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Clay model holding a sign saying we want to live

30 Sep 2022

How nature interventions ease anxiety and depression

Article by Wendy Brewin

artwork by Lizzie Stevens image credit Sensory Trust

Workforce blues

In any given week in England 8 out of 100 adults experience mixed anxiety and depression. It is also estimated that around 822,000 workers are currently affected by work-related stress (Health and Safety Executive).

We all know that modern life means we’re busier than we’ve ever been. Juggling more and more personal, domestic, and work demands, living up to expectations of perfection and with little priority for stress-releasing self-care. It is no surprise then that poor mental health is on the increase, with the most common cause of stress being work-related.

We find ourselves tethered to devices designed to make us feel more connected, but instead, this hyper-connection results in us drifting away from authentic human and ecological ones.

Workplaces are taking action

Forward thinking workplaces are beginning to act and recognise that by providing support to their staff via health plans they can reduce the number of sick days and increase productivity through a happier and more productive workforce. These health plans often include paying for counselling sessions to help combat anxiety and stress.

There are other ways that the mental health of our UK workforce can be supported. Nature is often referred to as the 'Natural Health Service'; and terms such as green therapy, blue therapy, and eco-therapy, amongst others, are gaining traction. This all demonstrates that spending time outside isn’t just something we should do in our spare time but can provide real benefits to our physical and emotional health. All of which are backed up with established evidence.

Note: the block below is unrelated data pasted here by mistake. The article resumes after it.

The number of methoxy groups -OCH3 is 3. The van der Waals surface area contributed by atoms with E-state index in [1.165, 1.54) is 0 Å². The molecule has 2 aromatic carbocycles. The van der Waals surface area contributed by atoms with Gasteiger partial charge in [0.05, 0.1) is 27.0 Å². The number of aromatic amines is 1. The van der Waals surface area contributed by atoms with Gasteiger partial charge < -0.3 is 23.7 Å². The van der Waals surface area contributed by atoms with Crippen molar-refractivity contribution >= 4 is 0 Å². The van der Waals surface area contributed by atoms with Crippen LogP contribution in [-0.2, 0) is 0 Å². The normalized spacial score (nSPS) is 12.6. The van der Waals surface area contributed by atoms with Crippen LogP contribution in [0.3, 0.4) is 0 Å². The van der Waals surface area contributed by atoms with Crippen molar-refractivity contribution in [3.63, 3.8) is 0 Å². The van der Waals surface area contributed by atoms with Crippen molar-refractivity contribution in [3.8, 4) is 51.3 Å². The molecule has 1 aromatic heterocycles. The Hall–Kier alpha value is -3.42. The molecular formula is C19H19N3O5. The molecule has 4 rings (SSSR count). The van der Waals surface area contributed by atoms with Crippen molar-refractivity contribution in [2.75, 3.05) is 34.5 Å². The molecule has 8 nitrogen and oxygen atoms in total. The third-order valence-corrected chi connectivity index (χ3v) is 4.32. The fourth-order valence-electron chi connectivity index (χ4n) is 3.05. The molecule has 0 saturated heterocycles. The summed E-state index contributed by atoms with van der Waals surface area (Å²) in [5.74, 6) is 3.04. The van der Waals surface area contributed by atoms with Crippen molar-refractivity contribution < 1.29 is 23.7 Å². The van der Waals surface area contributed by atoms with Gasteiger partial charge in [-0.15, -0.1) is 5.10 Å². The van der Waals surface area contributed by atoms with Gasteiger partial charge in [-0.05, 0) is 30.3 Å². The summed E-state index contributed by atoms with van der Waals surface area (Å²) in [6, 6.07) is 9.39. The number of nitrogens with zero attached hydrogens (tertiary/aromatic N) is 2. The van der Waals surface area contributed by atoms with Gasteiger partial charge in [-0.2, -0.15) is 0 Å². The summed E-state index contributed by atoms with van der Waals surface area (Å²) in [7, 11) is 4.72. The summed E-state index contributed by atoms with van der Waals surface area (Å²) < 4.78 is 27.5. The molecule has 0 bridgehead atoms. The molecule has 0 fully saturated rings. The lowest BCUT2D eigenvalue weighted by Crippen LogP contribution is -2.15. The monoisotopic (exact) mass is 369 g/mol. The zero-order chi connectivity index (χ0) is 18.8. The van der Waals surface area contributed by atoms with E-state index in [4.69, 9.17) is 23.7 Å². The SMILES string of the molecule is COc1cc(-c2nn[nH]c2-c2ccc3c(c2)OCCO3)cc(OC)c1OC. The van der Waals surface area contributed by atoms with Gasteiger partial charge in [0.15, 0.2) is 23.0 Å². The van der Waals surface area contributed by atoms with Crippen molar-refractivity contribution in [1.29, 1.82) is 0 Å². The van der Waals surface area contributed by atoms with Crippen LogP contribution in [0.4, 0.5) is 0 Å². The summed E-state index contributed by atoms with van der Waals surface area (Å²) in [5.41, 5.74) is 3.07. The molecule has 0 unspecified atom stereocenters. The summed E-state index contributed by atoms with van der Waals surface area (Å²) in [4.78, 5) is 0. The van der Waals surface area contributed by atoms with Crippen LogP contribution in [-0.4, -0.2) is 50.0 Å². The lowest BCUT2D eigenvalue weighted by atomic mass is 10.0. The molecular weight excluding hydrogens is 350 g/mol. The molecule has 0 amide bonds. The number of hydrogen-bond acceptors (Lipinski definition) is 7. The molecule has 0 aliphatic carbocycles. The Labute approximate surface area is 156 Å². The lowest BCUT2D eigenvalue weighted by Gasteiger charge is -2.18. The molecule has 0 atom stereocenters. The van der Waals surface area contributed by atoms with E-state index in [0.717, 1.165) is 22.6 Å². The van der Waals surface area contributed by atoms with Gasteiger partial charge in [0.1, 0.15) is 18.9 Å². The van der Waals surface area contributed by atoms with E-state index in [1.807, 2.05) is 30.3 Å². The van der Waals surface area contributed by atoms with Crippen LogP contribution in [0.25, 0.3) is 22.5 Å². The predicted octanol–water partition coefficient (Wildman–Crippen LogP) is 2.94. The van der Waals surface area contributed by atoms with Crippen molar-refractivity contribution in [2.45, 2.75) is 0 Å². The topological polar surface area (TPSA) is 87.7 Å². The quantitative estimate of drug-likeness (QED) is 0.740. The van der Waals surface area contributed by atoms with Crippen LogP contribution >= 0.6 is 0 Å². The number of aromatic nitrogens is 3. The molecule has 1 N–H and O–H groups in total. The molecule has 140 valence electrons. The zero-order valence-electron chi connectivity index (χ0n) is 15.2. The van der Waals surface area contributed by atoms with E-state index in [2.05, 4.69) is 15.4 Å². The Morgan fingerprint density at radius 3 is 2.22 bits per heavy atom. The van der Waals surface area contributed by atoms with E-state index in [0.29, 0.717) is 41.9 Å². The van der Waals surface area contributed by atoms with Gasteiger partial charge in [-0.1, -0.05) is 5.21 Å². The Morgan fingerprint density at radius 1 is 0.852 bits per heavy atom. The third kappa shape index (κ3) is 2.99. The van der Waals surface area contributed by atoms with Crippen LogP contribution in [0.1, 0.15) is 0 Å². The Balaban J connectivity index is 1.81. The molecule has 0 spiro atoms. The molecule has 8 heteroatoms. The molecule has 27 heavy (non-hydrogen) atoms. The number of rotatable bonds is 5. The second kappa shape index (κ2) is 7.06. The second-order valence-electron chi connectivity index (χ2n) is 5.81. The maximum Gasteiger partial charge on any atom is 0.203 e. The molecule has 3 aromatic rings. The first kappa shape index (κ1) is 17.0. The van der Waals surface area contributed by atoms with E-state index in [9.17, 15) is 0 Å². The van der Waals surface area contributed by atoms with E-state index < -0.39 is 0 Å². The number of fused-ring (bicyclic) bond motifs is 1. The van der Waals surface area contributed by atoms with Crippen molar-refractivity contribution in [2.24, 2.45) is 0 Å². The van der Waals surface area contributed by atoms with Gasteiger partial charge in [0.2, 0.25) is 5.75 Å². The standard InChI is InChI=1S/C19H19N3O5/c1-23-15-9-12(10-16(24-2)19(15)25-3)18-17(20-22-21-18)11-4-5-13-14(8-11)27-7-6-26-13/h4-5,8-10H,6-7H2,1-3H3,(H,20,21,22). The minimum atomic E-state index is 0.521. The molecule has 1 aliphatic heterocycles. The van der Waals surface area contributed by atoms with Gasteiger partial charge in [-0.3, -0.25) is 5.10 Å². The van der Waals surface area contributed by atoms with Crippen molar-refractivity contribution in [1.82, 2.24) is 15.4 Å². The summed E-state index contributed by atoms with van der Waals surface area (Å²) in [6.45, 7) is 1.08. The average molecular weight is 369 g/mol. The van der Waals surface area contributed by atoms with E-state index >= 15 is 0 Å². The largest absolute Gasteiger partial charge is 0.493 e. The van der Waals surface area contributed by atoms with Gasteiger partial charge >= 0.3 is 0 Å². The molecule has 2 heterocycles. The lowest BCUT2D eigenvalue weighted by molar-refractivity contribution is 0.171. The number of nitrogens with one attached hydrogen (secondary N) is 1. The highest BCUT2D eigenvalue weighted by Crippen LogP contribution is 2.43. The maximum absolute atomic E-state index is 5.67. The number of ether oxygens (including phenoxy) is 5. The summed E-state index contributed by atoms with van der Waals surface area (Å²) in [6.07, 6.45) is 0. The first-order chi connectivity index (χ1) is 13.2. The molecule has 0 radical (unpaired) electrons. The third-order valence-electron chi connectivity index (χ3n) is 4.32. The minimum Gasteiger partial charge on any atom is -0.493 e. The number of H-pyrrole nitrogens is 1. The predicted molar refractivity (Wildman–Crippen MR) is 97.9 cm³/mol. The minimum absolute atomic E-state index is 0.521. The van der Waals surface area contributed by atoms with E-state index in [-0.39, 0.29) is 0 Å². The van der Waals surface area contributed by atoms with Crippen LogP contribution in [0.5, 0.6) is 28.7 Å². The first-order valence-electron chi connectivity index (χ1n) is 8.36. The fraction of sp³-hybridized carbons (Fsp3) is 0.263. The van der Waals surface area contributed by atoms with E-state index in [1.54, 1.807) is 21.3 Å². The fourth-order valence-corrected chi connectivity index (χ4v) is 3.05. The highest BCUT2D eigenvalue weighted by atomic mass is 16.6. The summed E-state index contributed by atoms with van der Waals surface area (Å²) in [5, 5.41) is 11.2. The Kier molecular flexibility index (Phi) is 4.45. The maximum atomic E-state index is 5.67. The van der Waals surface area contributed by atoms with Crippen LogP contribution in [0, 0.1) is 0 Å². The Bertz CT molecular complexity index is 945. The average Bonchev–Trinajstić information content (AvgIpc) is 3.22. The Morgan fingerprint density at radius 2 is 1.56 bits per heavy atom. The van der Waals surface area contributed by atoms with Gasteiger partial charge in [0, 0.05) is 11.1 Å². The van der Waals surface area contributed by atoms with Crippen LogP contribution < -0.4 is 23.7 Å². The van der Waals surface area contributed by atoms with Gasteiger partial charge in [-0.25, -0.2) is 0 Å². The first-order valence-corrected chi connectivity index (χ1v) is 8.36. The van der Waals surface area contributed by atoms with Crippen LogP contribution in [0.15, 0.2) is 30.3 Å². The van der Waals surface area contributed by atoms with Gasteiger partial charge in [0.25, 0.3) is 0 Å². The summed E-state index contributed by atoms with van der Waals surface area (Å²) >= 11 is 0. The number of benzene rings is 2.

It's time to Dig Deeper

Our Dig Deeper project is one such opportunity. Funded by The National Lottery and People’s Postcode Trust, it offers the chance for people with stress and anxiety to engage with nature in ways they wouldn’t normally consider. We know that for someone with anxiety it is much easier to chat with people and make friends when you have a practical task to do together, and the outdoors provides the perfect backdrop. We use familiar technology such as smartphones to help people explore and discover nature on a micro level, getting closer to nature and seeing it from new angles. Insects become giants, and soil and sand transform into alien landscapes. Tiny forms of aquatic life hidden from the naked eye are revealed through microscopic exploration.

Each session has a theme. We can be examining life within woodland soil one week and discovering how our senses can alter the way we connect with nature the next. Everyone is encouraged to record their experiences in journals which form part of our evaluation. These journals, however, have another, more important function; they become a self-care tool. Rereading past experiences can help generate positive emotions and memories of time spent outdoors helping our group members to cope better when moments of anxiety and stress arise.

Two people sit on chairs outdoors studying nature through their phones

So, if you're interested in making your workplace feel happier and more positive or if you are experiencing feelings of anxiety, stress or burnout why not consider our Dig Deeper sessions.

Dig Deeper sessions run weekly in Cornwall for adults aged 18-65. Sessions are free and pre-bookable. For more information or to self refer please contact us.